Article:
Much depends on the meaning of “accepts,” though, doesn’t it? I’m sure we’ll get some patented Hopenchange drivel tomorrow about “grave concerns,” etc, but if Iran’s kids are expecting The One to walk away from nuke negotiations in protest of the coup, they’re kidding themselves. For one thing, that’s something Bush would do, and of course Bush was never, evah right. For another, if Obama walks away then he’s essentially betting all his chips on a full-blown counterrevolution to erupt and topple the regime. If it doesn’t, or if it’s put down a la Tiananmen Square, Khamenei et al. will be in no mood to forgive and forget. Which means it’s either war to take out Iran’s nuke infrastructure or learn to stop worrying and love the Iranian bomb. Israelis are learning already!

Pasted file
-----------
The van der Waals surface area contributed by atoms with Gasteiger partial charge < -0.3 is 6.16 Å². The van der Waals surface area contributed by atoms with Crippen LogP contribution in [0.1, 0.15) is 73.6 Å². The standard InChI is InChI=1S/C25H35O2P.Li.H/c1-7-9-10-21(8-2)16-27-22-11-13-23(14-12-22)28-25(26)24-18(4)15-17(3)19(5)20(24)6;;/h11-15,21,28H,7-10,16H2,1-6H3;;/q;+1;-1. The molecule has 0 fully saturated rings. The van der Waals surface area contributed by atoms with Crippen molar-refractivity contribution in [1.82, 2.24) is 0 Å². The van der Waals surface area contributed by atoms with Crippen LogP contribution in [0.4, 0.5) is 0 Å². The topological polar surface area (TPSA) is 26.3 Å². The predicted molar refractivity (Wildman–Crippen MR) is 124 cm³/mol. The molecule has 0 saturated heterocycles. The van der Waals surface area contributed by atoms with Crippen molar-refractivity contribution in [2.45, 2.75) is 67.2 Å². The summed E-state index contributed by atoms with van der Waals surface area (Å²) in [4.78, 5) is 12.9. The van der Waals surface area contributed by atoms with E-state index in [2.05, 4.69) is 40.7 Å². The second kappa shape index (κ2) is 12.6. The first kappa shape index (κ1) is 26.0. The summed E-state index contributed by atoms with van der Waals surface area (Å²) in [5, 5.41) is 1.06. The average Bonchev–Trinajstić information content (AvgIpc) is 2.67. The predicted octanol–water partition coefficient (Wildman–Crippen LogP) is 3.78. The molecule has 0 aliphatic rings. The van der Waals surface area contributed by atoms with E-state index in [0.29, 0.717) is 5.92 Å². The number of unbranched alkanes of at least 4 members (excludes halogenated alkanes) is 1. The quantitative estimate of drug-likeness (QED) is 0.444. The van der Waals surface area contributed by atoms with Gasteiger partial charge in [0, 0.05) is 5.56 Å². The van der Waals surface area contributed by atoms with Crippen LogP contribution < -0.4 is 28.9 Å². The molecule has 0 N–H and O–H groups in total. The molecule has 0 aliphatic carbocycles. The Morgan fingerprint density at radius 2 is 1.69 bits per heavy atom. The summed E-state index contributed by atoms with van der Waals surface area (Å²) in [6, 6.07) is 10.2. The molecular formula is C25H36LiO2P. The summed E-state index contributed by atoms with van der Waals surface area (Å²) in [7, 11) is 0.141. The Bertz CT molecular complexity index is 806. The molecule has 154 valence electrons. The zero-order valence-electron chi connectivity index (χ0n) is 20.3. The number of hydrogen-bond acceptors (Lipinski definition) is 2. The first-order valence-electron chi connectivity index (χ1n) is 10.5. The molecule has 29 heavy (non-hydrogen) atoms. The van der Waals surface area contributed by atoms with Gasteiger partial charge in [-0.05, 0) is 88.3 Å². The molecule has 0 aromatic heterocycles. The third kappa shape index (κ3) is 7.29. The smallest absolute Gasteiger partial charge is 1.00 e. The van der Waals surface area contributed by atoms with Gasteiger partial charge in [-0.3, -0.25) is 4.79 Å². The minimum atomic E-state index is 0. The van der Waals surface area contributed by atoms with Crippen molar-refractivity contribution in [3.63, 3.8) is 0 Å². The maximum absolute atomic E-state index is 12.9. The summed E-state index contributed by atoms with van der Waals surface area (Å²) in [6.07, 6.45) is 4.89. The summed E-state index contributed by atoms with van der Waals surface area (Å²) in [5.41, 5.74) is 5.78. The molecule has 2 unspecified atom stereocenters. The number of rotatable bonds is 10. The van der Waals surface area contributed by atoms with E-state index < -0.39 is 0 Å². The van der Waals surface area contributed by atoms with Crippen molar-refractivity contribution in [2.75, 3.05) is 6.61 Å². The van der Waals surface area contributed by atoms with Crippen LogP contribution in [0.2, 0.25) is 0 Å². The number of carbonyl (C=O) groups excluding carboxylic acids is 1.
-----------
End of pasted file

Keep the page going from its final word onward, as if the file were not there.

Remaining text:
What if Obama did walk away, though? There’s actually another possibility here: Western leaders protest the result by ending negotiations and refusing to recognize Ahmadinejad as president, which in turn encourages protesters to keep up their agitation for several more months. Paralyzed and afraid of being overthrown, the regime becomes so desperate that it agrees to give up the nuclear program in exchange for the lifting of all sanctions and renewed diplomatic ties with the U.S. in hopes that the economic turnaround produced by the influx of foreign capital will placate the people. The dilemma for The One here is that he campaigned on the moronic assumption that Iran might conceivably be willing to make a deal on nukes if we just talked nice to them or sweetened our offer a bit. Now comes the moment of truth: Does he really believe that? Does he honestly believe, after years of stonewalling, with the country maybe a year away from being able to build a bomb, that they’re going to throw in the towel now? If not, then walk away. There’s no downside and potentially a tremendous upside if the regime falls or a grateful Mousavi ends up being installed as president. And needless to say, from a moral standpoint, he’d be on the side of the angels. Conflict with the regime is inevitable; if the Iranian public’s willing to fight our battle for us, let’s support them with all we’ve got. As Hitchens eloquently puts it, “Fascism at home sooner or later means fascism abroad. Face it now or fight it later.”